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  1. #14
    Join Date
    Jan 2015
    Location
    Iowa
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    1,696
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    I don't want to sound like a dad, but: It depends on how big you wish to grow the company. If you wish to get large contracts, state & federal contracts, large municipal contracts, get a BSME then get the PE, go to work. Get a Project Management certificate (CPM or CPPM) from PMI institute. Then work on the master stuff for financing & marketing to go with it. Because to get these jobs you need to have a BSME (PE) to review all drawing, specs, etc.. for most larger commercial job bids. Financing & marketing will help you understand how to swing the cash needed for these large jobs. May as well keep it in house. Having been down this road a masters in Engineering is not needed unless you wish to get into some pretty complicated design and evaluation type work. If you get this and still working as a tech you are not bringing your full potential to the family business. I don't see the BS in HVAC will get you where I think you want to be.

  2. #15
    Join Date
    Feb 2006
    Posts
    3
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    I graduated from Ferris State University. It was a great HVAC engineering school. Many students from Ferris went to building control field, for example Honeywell, or Johnson Control. The 2 years at Ferris would promote you from technician mindset to engineering world. Good luck at Big Rapids.

  3. #16
    Join Date
    Jan 2015
    Location
    Richmond, VA
    Posts
    268
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    With an engineering degree you would probably be able to do all the things you were talking about doing, except you would have an engineering degree. In this world its worth $$. Keep the same game plan... But go engineering.

    Remember, those student loans don't pay off themselves.

  4. #17
    Join Date
    Jan 2020
    Posts
    2
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    B.S.E.T HVAC/R Degree Ferris

    Quote Originally Posted by mv-hvac View Post
    I graduated from Ferris State University. It was a great HVAC engineering school. Many students from Ferris went to building control field, for example Honeywell, or Johnson Control. The 2 years at Ferris would promote you from technician mindset to engineering world. Good luck at Big Rapids.
    Hi, As a Ferris HVAC/R graduated can you tall me if you every apply for any designee position or If you had a problem that you do not have a PE licence? Or did you get it some how? Some people say that is depend on the state but Wi is not one of them. In most cases when I take a look and do some research for some opening position for HVAC/R Engineer or Designer and similar position every one asking for the PE licence and BSME Degree. In this moment I am finishing my A.A.S Degree and looking to get in to the field as a technician and hopefully after few years to the designer position. The issue get a BSME is like almost get 40 credit hours just finish only the requirement to enroll for BSME program, which will be big disappointment and long commitment. The Ferris degree will take approximately 3.5 years already as they will accept my A.A.S degree, but go for the BSME will minimum take double the time as I will be full time worker. I try to do some research on program but do not come up with really lot of information. Also lately I have find out that the program do not have any academic accreditation at all, so little worried to spend the money and time on something that will not benefit my. SO if you can give me any inside on the situation what to expect will be great.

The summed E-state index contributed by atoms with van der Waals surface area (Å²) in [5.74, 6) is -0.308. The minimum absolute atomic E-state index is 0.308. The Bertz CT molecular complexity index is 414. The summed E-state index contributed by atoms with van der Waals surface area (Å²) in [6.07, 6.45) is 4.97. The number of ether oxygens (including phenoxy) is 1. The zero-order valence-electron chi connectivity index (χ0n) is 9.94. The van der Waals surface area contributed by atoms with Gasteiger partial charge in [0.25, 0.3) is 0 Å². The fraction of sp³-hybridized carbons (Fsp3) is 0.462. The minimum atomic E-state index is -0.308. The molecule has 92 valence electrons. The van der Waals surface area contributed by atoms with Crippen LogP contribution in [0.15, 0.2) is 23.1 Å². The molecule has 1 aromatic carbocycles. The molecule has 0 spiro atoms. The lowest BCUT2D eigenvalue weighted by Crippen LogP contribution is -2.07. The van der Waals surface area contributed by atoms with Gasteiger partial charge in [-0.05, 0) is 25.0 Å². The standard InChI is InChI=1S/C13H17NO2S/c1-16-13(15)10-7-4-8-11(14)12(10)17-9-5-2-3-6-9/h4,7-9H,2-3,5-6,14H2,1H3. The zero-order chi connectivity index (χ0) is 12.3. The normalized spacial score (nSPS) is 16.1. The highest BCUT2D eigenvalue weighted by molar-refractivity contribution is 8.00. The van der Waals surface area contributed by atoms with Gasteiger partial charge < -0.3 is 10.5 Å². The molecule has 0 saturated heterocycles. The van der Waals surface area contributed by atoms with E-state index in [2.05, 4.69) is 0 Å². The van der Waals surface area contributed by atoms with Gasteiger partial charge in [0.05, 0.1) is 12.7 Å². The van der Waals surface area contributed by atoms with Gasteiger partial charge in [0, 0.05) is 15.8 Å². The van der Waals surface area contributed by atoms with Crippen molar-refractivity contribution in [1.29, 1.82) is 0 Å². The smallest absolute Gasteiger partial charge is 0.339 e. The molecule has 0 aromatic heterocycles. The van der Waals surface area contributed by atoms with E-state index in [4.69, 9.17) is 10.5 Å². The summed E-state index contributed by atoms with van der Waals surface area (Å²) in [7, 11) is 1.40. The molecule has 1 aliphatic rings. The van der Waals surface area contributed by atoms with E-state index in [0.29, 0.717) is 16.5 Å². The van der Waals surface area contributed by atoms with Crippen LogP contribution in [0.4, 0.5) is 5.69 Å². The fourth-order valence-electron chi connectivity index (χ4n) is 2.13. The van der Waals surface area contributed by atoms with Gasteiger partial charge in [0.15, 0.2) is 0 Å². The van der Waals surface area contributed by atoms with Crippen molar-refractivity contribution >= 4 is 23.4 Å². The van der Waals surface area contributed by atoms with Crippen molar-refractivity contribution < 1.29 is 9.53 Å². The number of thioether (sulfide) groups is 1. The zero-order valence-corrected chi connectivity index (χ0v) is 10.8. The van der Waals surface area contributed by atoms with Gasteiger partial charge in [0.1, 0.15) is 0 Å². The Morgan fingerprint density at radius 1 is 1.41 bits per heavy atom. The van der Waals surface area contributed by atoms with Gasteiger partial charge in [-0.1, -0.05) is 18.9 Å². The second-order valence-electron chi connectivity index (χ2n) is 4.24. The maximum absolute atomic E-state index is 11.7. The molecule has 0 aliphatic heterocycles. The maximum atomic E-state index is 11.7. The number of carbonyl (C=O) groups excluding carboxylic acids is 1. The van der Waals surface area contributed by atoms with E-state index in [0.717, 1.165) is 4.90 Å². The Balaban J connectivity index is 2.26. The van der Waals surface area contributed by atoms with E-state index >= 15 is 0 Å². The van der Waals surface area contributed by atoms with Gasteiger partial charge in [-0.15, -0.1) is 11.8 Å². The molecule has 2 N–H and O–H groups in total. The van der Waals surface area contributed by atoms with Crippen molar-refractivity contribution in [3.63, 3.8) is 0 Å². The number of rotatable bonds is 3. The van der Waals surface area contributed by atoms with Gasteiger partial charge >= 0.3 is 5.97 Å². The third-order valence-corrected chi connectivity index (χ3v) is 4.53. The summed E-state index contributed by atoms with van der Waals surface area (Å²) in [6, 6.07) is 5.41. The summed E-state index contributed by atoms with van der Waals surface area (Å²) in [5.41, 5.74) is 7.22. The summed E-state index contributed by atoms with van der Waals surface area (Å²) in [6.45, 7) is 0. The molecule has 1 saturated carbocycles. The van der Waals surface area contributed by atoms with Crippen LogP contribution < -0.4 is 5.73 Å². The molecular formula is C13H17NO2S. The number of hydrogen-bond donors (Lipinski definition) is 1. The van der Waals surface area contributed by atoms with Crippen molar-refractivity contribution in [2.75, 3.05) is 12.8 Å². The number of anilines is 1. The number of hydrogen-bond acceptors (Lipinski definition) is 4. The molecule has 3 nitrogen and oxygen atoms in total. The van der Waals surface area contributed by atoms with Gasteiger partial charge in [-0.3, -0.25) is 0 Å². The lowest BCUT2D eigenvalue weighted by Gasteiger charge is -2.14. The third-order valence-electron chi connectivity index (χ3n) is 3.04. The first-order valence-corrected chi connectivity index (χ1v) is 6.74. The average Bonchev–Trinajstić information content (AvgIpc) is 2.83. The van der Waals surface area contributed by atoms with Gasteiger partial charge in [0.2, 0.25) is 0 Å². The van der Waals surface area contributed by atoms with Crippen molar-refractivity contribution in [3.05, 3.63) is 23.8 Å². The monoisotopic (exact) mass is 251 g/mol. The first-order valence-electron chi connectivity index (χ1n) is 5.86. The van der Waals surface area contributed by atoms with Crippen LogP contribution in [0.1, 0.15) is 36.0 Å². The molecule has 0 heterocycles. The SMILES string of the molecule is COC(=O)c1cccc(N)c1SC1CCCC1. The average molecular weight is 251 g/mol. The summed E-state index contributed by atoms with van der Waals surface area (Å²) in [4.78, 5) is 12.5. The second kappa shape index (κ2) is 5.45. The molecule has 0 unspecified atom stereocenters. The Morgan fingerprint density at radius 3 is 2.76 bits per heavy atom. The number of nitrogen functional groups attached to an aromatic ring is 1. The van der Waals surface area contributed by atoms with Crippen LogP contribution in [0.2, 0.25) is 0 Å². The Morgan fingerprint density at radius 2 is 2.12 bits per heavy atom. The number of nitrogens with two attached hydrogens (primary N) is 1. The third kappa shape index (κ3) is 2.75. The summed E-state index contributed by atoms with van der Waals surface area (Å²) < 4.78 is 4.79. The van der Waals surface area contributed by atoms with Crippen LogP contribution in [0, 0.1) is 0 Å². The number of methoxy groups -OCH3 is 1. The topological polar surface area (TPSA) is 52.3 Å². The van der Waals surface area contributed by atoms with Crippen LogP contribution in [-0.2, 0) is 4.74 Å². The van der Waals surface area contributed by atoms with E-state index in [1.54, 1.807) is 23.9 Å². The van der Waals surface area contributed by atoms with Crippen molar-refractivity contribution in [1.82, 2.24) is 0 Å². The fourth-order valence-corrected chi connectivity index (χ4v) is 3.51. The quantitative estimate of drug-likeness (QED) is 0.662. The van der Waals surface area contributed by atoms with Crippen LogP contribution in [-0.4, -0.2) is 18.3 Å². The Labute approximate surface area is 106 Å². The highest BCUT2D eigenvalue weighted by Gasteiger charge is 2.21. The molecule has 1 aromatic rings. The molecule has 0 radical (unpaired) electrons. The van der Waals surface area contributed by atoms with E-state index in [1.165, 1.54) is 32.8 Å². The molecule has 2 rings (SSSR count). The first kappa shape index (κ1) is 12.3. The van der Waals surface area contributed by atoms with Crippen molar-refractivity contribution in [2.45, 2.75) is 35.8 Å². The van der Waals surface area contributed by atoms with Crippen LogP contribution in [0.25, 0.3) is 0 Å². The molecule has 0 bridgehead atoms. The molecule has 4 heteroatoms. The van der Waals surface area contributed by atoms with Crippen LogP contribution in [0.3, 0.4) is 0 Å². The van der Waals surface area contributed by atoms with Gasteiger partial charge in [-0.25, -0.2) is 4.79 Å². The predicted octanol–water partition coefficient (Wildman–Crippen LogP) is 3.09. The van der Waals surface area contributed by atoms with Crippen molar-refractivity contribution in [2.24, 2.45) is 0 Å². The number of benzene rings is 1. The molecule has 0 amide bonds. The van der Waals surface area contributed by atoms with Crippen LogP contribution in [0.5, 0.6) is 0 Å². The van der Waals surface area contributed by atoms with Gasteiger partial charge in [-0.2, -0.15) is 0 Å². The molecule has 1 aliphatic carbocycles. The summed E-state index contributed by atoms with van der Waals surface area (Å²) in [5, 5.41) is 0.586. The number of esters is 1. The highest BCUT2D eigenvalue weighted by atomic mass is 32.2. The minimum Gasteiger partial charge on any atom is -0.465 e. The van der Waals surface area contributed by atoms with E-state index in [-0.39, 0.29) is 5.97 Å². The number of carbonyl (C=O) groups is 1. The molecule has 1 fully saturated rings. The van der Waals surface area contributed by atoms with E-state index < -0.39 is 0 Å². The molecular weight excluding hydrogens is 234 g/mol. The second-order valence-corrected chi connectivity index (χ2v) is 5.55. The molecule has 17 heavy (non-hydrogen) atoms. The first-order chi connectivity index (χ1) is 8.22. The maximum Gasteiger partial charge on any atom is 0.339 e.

Thanks L.

  5. #18
    Join Date
    Jan 2015
    Location
    Iowa
    Posts
    1,696
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    LD91

    First, Welcome to the site. There's nothing wrong with reading old threads. I don't know if you noticed this is a 4 year old thread. It is generally recommended if a thread is more than 4 -5 months old start a new thread. What I see as the reason, as I skimmed the responses many have not been active so the chances of them responding is low. Secondly I had to skim back because I did not remember what the thread was about or what I said 4 years ago

    Just so you are aware, virtually all degrees will allow you to proficiency up to 50% of your degree. Meaning you get credit for life and previous experience. Typically the schools have proficiency (KLEP) tests you can take. Based on how well you do or do not do will determine what can be bypassed.

    If you want to be a super-tech and have a high earning potential you do not need a 4 year BS degree to accomplish this. I can't think of a time I needed to prove I had a 4 year degree to get the job done.

    Look into On-line degrees if you want a BS. All training and education is worth while but some is more cost effective and convenient. College education today is much different than it was 5 years ago and there is a night and day difference when compared to 10 or 15 years ago. On-line allows a much greater flexibility and does not cost as much as being on campus.

    There are number here on this site that actually have HVAC degrees and they say it was 100% worthwhile. But it is just my opinion you do not need to major in HVAC/R. You learn the same principles in a typical mechanical program. I started out with a medical learning background. What I learned in math, physics, chemistry, biology, thermodynamics, materials science … were all the same principles and allowed me to move to HVAC very easy.

    So good luck in your endeavors with higher education and the HVAC world

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